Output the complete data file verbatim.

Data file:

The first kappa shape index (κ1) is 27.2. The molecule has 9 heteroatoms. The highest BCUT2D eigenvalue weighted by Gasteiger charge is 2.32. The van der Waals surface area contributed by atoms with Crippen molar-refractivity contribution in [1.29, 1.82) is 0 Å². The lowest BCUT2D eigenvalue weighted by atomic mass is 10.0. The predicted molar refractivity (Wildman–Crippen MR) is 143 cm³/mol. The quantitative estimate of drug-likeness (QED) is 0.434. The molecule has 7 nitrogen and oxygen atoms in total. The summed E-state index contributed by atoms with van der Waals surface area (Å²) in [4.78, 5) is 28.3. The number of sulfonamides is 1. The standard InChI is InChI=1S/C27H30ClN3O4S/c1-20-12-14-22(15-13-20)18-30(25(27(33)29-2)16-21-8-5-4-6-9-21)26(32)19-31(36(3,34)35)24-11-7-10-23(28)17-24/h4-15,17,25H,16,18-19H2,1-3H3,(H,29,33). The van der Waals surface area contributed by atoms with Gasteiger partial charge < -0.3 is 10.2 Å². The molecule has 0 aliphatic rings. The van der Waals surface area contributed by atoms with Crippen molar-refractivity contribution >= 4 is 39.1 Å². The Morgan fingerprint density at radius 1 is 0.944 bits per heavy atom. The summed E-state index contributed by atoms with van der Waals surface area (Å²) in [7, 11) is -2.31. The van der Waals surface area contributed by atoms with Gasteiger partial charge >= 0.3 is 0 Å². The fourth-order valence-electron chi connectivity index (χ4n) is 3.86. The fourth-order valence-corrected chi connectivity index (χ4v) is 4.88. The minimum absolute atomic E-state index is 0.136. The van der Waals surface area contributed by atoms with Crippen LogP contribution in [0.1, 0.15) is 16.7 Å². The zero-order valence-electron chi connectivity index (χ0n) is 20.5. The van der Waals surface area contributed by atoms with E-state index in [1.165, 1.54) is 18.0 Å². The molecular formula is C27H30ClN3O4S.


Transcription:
The first kappa shape index (κ1) is 27.2. The molecule has 9 heteroatoms. The highest BCUT2D eigenvalue weighted by Gasteiger charge is 2.32. The van der Waals surface area contributed by atoms with Crippen molar-refractivity contribution in [1.29, 1.82) is 0 Å². The lowest BCUT2D eigenvalue weighted by atomic mass is 10.0. The predicted molar refractivity (Wildman–Crippen MR) is 143 cm³/mol. The quantitative estimate of drug-likeness (QED) is 0.434. The molecule has 7 nitrogen and oxygen atoms in total. The summed E-state index contributed by atoms with van der Waals surface area (Å²) in [4.78, 5) is 28.3. The number of sulfonamides is 1. The standard InChI is InChI=1S/C27H30ClN3O4S/c1-20-12-14-22(15-13-20)18-30(25(27(33)29-2)16-21-8-5-4-6-9-21)26(32)19-31(36(3,34)35)24-11-7-10-23(28)17-24/h4-15,17,25H,16,18-19H2,1-3H3,(H,29,33). The van der Waals surface area contributed by atoms with Gasteiger partial charge < -0.3 is 10.2 Å². The molecule has 0 aliphatic rings. The van der Waals surface area contributed by atoms with Crippen molar-refractivity contribution >= 4 is 39.1 Å². The Morgan fingerprint density at radius 1 is 0.944 bits per heavy atom. The summed E-state index contributed by atoms with van der Waals surface area (Å²) in [7, 11) is -2.31. The van der Waals surface area contributed by atoms with Gasteiger partial charge >= 0.3 is 0 Å². The fourth-order valence-electron chi connectivity index (χ4n) is 3.86. The fourth-order valence-corrected chi connectivity index (χ4v) is 4.88. The minimum absolute atomic E-state index is 0.136. The van der Waals surface area contributed by atoms with Crippen LogP contribution in [0.1, 0.15) is 16.7 Å². The zero-order valence-electron chi connectivity index (χ0n) is 20.5. The van der Waals surface area contributed by atoms with E-state index in [1.165, 1.54) is 18.0 Å². The molecular formula is C27H30ClN3O4S.